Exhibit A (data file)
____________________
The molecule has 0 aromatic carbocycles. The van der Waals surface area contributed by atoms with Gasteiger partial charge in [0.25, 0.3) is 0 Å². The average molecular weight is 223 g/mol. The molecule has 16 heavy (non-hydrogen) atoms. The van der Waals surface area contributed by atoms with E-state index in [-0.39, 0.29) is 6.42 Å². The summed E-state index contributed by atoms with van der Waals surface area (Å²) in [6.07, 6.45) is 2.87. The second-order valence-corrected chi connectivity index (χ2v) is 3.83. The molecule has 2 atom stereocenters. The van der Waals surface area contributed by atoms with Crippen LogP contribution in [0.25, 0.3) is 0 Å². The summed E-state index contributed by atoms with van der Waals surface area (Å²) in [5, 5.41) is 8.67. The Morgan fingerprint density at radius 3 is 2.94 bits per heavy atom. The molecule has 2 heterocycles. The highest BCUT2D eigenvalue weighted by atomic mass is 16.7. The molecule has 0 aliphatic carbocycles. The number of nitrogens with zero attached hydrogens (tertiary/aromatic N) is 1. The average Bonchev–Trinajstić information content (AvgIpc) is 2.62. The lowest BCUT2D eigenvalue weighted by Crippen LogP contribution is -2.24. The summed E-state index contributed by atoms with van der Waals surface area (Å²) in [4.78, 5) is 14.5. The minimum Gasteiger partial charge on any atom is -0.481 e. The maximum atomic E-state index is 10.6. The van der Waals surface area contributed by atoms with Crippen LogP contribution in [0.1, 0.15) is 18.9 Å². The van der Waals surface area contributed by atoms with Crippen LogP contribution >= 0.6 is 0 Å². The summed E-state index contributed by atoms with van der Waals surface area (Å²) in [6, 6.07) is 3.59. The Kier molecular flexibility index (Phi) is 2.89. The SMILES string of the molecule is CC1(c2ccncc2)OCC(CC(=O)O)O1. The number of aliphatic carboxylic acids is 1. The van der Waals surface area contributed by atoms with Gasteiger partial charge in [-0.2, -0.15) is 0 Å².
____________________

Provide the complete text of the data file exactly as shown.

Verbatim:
The molecule has 0 aromatic carbocycles. The van der Waals surface area contributed by atoms with Gasteiger partial charge in [0.25, 0.3) is 0 Å². The average molecular weight is 223 g/mol. The molecule has 16 heavy (non-hydrogen) atoms. The van der Waals surface area contributed by atoms with E-state index in [-0.39, 0.29) is 6.42 Å². The summed E-state index contributed by atoms with van der Waals surface area (Å²) in [6.07, 6.45) is 2.87. The second-order valence-corrected chi connectivity index (χ2v) is 3.83. The molecule has 2 atom stereocenters. The van der Waals surface area contributed by atoms with Crippen LogP contribution in [0.25, 0.3) is 0 Å². The summed E-state index contributed by atoms with van der Waals surface area (Å²) in [5, 5.41) is 8.67. The Morgan fingerprint density at radius 3 is 2.94 bits per heavy atom. The molecule has 2 heterocycles. The highest BCUT2D eigenvalue weighted by atomic mass is 16.7. The molecule has 0 aliphatic carbocycles. The number of nitrogens with zero attached hydrogens (tertiary/aromatic N) is 1. The average Bonchev–Trinajstić information content (AvgIpc) is 2.62. The lowest BCUT2D eigenvalue weighted by Crippen LogP contribution is -2.24. The summed E-state index contributed by atoms with van der Waals surface area (Å²) in [4.78, 5) is 14.5. The minimum Gasteiger partial charge on any atom is -0.481 e. The maximum atomic E-state index is 10.6. The van der Waals surface area contributed by atoms with Crippen LogP contribution in [0.1, 0.15) is 18.9 Å². The van der Waals surface area contributed by atoms with Crippen LogP contribution >= 0.6 is 0 Å². The summed E-state index contributed by atoms with van der Waals surface area (Å²) in [6, 6.07) is 3.59. The Kier molecular flexibility index (Phi) is 2.89. The SMILES string of the molecule is CC1(c2ccncc2)OCC(CC(=O)O)O1. The number of aliphatic carboxylic acids is 1. The van der Waals surface area contributed by atoms with Gasteiger partial charge in [-0.2, -0.15) is 0 Å².